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Who counts in America?

March 5, 2019


Every ten years, the federal government conducts a census to count people residing in the United States. The information gathered helps the federal, state, and local governments plan and create public policy, identifies regional and national trends, and, most importantly, is used in apportioning seats in the U.S. House of Representatives. As the U.S. population grows, some states grow more rapidly than others, and those states may gain representation in Congress.T

The census provides a useful way for teachers to engage students in conversations about the purposes of government, and about questions in U.S. democracy.

In this post, we will offer some resources and questions for teachers to help students understand discussions around the census.

 

Topic: The Census and Race

The census does more than counts who lives in the United States, it also sorts people into categories. These categories have shifted over time. Use this article from Vox.com to help students explore the ways in which the census has addressed race over time: 220 years of census data proves race is a social construct

Discussion Questions:

  1. How were some people and groups misrepresented in past censuses?
  2. Do you think there are any groups that might be misrepresented today? Why or why not?
  3. Should the federal government collect racial/ethnic group data? Why or why not?
  4. Why do the labels we use matter?

 

Topic: Census and LGBTQ Americans

The census has never counted LGBTQ individuals, meaning that there is little reliable data on the size of this population in the U.S. LGBTQ rights advocates have long sought representation through the Census, and an early draft of the 2020 Census included a question about sexual orientation. However, it was removed with little explanation in March of 2017. Here is an NBC News article about the issue.F

Discussion Questions:

  1. Why might activists and members of the LGBTQ community find it so important to be counted in the census?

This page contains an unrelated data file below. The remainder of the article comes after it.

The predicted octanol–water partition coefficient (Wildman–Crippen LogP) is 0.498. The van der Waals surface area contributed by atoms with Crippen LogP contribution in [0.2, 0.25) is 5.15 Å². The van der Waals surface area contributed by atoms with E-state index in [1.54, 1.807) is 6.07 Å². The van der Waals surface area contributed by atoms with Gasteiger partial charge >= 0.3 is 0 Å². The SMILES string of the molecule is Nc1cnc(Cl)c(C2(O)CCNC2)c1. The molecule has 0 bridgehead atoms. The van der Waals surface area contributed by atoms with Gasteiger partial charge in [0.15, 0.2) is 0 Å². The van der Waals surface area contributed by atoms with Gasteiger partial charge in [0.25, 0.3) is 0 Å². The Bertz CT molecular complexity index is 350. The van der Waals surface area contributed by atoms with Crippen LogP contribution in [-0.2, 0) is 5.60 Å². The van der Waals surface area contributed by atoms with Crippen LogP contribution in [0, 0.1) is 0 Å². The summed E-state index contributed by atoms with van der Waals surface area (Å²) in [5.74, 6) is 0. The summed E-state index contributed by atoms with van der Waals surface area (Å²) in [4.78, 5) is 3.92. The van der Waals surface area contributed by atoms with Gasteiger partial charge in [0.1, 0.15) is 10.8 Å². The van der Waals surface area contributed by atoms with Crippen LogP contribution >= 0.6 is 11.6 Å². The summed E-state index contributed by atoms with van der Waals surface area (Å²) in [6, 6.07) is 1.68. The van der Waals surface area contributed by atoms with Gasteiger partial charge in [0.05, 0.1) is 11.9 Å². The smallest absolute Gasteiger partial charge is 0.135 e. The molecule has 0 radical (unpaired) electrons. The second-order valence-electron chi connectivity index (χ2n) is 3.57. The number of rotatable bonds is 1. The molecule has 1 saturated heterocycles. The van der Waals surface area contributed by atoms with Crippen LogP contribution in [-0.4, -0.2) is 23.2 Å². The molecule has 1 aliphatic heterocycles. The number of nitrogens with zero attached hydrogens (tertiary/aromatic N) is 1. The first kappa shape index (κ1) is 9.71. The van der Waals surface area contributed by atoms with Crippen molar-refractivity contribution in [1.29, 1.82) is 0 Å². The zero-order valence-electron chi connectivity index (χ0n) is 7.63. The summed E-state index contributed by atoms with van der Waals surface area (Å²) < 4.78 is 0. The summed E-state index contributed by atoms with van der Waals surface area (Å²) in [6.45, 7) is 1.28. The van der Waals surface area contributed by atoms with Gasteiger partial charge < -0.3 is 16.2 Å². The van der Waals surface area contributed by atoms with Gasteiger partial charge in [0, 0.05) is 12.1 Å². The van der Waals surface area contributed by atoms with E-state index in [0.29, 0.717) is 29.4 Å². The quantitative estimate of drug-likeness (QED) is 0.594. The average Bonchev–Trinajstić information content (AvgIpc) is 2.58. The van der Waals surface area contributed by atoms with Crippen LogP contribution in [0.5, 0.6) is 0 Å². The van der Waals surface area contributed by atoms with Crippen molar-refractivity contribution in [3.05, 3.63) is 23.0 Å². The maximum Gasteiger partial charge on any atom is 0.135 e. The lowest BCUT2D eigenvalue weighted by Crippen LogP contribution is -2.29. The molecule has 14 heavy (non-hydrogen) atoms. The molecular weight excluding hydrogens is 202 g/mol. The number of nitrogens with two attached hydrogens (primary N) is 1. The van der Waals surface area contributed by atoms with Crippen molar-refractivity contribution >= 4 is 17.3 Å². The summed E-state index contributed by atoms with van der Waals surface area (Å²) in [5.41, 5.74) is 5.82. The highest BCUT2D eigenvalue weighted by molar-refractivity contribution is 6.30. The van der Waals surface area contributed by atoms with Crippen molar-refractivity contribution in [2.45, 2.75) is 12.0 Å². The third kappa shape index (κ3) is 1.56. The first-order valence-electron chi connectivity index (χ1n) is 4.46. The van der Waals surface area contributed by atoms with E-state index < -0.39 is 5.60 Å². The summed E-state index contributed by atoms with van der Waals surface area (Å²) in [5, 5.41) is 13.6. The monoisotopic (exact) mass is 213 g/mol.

2. Why might other groups oppose this?
  3. What can we learn from the history of race on the census (see previous topic) that might help us think about this debate about gender and sexuality today?

 

Topic: The Census and Citizenship

A key debate about the 2020 census is whether to include a question about citizenship status. Right now, the question is being challenged in court, and the Supreme Court will hear arguments about it soon. Here is an NPR.org article about the Supreme Court case. Also, here is one set of arguments against including the citizenship question developed by Asian Americans Advancing Justice. And, here is a set of arguments in support of including the citizenship question in an editorial from Investors Business Daily.

Discussion Questions:

  1. What are the pros and cons of including the citizenship question on the Census?
  2. What seem to be the ulterior motives, if any, of those arguing for including the citizenship question? Those arguing against?
  3. Do you support inclusion of the question? Why or why not?

 

Topic: The Census and Representation

A key role for the Census is determining the distribution of seats in the U.S. House of Representatives. To better understand why this matters, students can review this New York Times article from April 2, 1861, to see how the census of 1860 impacted the debate over slavery. Additionally, students can read this Rio Grand Guardian article about Texas’s worry about being undercounted.

Discussion Questions:

  1. Why are states so concerned about being counted?
  2. Why are people worried about the citizenship question dissuading some people from doing the census?
  3. Do you think there are any issues today that could be affected by some states gaining representation (and electoral college votes) in the way that the issue of slavery was impacted in the 1860 census? If so, what issues, and why?

 

Sources
Featured image credit: The Wall Street Journal

 

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